Effect of initial moisture content: The water content of solid substrate exists in different forms including a thin liquid film on the surface of particles and as a complex form within solid construction (Prior et al., 1992). Since SSF deals with the biological processes in which microorganism grows on solid materials with a limited moisture level, the moisture content of substrate is a crucial factor, which drastically influences fermentation process (Pandey et al., 2001). As shown in Fig. 1 and 2, the production of β-glucosidase was low at the moisture content of 40%. The low level of moisture content leads to the reductions of substrate swelling, nutrient diffusion and solubility of solid substances. These facts would result in insufficient nutrient supply for microorganism, which in turn causes the decrease of microbial growth and enzyme production (Prior et al., 1992; Venkateswarlu et al., 2000). The current study showed that the increase of moisture level from 40% to optimum level (57.0%) favored the production of β-glucosidase (Fig. 1, 2). This could be related to the increase of microorganism growth at high moisture content and a subsequent rise in the production of enzyme (Gao et al., 2008). However, higher levels of moisture content (70-80%) reduced the activity of β-glucosidase. The adverse effect of too high moisture level may be attributed to the reduction of substrate porosity, low heat and mass transfer through the culture and the decrease of air exchange, which in turn result in the decrease of fungi growth and product formation (Venkateswarlu et al., 2000). Present findings are in contrast with the results obtained by Dogaris et al. (2009), who have shown that the growth of Neurospora crassa on the mixture of wheat bran and wheat straw with an initial moisture 70.5% leads to the highest yield of β-glucosidase in culture. The optimum moisture content for the production of β-glucosidase by Fusarium oxysporum on the mixture of brewers spent grain and corn cobs was measured at the level of 74% in SSF process (Xiros et al., 2008). It was also noted that higher moisture level (80%) was necessary for the maximal production of β-glucosidase when Aspergillus niger was grown on corn stover under SSF process (Gao et al., 2008). The multiplicity in optimum moisture content could be due to the fact that optimum moisture greatly depends on the water-binding characteristics of substrate, temperature and selected microorganism (Prior et al., 1992).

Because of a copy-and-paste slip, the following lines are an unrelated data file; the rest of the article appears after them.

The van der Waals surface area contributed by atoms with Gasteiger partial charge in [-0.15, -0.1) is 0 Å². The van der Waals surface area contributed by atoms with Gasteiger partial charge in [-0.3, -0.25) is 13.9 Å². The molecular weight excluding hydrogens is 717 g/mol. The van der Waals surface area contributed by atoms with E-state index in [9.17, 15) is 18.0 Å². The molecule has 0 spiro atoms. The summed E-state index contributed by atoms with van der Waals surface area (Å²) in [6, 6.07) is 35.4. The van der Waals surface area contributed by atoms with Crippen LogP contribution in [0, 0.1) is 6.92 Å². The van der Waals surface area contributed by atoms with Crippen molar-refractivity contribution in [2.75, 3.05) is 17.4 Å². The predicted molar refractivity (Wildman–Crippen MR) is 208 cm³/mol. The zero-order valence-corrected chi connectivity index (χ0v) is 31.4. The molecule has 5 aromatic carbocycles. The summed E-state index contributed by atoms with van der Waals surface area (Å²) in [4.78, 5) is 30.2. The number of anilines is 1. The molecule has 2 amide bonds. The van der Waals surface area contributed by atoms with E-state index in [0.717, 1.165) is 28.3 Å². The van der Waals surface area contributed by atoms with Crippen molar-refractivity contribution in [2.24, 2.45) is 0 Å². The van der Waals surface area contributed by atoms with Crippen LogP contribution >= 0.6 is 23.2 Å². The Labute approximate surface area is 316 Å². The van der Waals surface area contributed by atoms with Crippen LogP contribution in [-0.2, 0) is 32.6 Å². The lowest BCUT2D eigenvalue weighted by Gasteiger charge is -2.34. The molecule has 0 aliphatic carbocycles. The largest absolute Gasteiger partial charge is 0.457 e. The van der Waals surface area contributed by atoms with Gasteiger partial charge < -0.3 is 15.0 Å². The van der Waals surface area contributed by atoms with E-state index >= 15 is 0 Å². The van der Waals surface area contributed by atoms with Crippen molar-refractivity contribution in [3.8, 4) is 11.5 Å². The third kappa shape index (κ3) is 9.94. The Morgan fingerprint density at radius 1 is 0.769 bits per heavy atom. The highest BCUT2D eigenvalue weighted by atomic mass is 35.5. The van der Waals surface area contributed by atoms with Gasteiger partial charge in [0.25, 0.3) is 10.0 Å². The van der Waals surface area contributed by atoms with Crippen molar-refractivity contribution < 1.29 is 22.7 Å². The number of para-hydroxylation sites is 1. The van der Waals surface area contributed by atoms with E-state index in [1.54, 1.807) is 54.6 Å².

Effect of aeration rate: Microbial activity of aerobic cultures is markedly affected by air supply to the system. The optimum rate of airflow is determined by the selection of microorganism, the particular amount of oxygen for product synthesis, the level of heat evolution to be removed, the quantity of carbon dioxide and other volatile metabolites, which would be dissipated, the thickness of substrate layer and the volume of pore space in the substrate (Lonsane et al., 1985). The consumption of oxygen by microorganisms in SSF process is carried out either directly from inert gas phase or from liquid phase as a thin film at the surface of substrate. On the other hand, the amount of oxygen consumption from a liquid film will depend on the interfacial surface area and the pressure of oxygen dissolved in the water of substrate particles. Hence, the use of forced aeration can favor oxygen uptake (Mitchell et al., 1992). The study of physical characteristics of PKC has elucidated that PKC particles quickly transfer heat evolved to air, which in turn reduces the requirement for a high rate of airflow during SSF process (Who et al., 2006). As shown in Fig. 2 and 3 an increase in airflow rate greater than 0.5 L min-1 slightly decreased β-glucosidase activity. The deleterious influence of the high aeration rates was possibly due to damaging effect of shear stress on filamentous fungi morphology and the reduction of moisture content of substrate which in turn could prevent microbial growth (Lonsane et al., 1985; Lu et al., 1997; Mitchell et al., 1999).
In conclusion, this study investigates the potency of PKC in induction of β-glucosidase production by Aspergillus niger FTCC 5003. The findings of this research reveals that incubation temperature, moisture content of substrate and air flow affect the production of β-glucosidase. Further research is recommended to investigate the biodegradation of PKC in fed-batch system of SSF process to enhance the productivity of β-glucosidase further.
The authors wish to express their gratitude to Prof. Dr. Barry McCleary (Megazyme International Ireland Ltd.) for his support in this research work. Author are also thankful to the Director, Malaysian Agriculture Research and Development Institute (MARDI) for providing equipments and facilities during experimental study.